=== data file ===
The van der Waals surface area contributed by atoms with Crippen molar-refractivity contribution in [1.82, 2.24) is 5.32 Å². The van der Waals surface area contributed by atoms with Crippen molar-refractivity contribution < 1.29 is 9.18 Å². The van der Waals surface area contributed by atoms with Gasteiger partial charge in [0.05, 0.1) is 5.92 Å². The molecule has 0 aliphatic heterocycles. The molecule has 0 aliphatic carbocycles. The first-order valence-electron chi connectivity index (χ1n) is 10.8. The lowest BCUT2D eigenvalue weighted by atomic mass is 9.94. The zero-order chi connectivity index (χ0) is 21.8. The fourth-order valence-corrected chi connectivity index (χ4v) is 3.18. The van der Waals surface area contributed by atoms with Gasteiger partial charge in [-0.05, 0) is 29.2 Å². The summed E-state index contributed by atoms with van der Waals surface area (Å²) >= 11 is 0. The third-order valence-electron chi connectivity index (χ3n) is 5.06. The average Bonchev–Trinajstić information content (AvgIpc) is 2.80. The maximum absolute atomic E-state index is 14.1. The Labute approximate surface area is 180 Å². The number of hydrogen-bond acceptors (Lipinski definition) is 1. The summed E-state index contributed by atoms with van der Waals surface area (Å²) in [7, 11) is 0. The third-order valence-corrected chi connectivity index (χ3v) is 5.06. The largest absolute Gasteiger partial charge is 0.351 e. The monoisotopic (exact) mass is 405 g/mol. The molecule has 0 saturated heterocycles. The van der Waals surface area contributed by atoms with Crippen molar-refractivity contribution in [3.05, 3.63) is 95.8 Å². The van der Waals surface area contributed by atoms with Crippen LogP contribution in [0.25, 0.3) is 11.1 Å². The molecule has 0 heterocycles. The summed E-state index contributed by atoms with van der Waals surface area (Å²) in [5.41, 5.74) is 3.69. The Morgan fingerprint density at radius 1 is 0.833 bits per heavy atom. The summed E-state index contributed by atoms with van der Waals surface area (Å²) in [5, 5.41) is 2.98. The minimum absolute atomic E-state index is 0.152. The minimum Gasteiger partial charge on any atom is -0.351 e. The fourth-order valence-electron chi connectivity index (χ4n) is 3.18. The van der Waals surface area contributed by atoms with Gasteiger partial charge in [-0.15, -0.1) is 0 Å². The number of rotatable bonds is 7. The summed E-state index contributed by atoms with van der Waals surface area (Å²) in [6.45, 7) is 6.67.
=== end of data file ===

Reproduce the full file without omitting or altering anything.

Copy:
The van der Waals surface area contributed by atoms with Crippen molar-refractivity contribution in [1.82, 2.24) is 5.32 Å². The van der Waals surface area contributed by atoms with Crippen molar-refractivity contribution < 1.29 is 9.18 Å². The van der Waals surface area contributed by atoms with Gasteiger partial charge in [0.05, 0.1) is 5.92 Å². The molecule has 0 aliphatic heterocycles. The molecule has 0 aliphatic carbocycles. The first-order valence-electron chi connectivity index (χ1n) is 10.8. The lowest BCUT2D eigenvalue weighted by atomic mass is 9.94. The zero-order chi connectivity index (χ0) is 21.8. The fourth-order valence-corrected chi connectivity index (χ4v) is 3.18. The van der Waals surface area contributed by atoms with Gasteiger partial charge in [-0.05, 0) is 29.2 Å². The summed E-state index contributed by atoms with van der Waals surface area (Å²) >= 11 is 0. The third-order valence-electron chi connectivity index (χ3n) is 5.06. The average Bonchev–Trinajstić information content (AvgIpc) is 2.80. The maximum absolute atomic E-state index is 14.1. The Labute approximate surface area is 180 Å². The number of hydrogen-bond acceptors (Lipinski definition) is 1. The summed E-state index contributed by atoms with van der Waals surface area (Å²) in [7, 11) is 0. The third-order valence-corrected chi connectivity index (χ3v) is 5.06. The largest absolute Gasteiger partial charge is 0.351 e. The monoisotopic (exact) mass is 405 g/mol. The molecule has 0 saturated heterocycles. The van der Waals surface area contributed by atoms with Crippen molar-refractivity contribution in [3.05, 3.63) is 95.8 Å². The van der Waals surface area contributed by atoms with Crippen LogP contribution in [0.25, 0.3) is 11.1 Å². The molecule has 0 heterocycles. The summed E-state index contributed by atoms with van der Waals surface area (Å²) in [5.41, 5.74) is 3.69. The Morgan fingerprint density at radius 1 is 0.833 bits per heavy atom. The summed E-state index contributed by atoms with van der Waals surface area (Å²) in [5, 5.41) is 2.98. The minimum absolute atomic E-state index is 0.152. The minimum Gasteiger partial charge on any atom is -0.351 e. The fourth-order valence-electron chi connectivity index (χ4n) is 3.18. The van der Waals surface area contributed by atoms with Gasteiger partial charge in [-0.15, -0.1) is 0 Å². The number of rotatable bonds is 7. The summed E-state index contributed by atoms with van der Waals surface area (Å²) in [6.45, 7) is 6.67.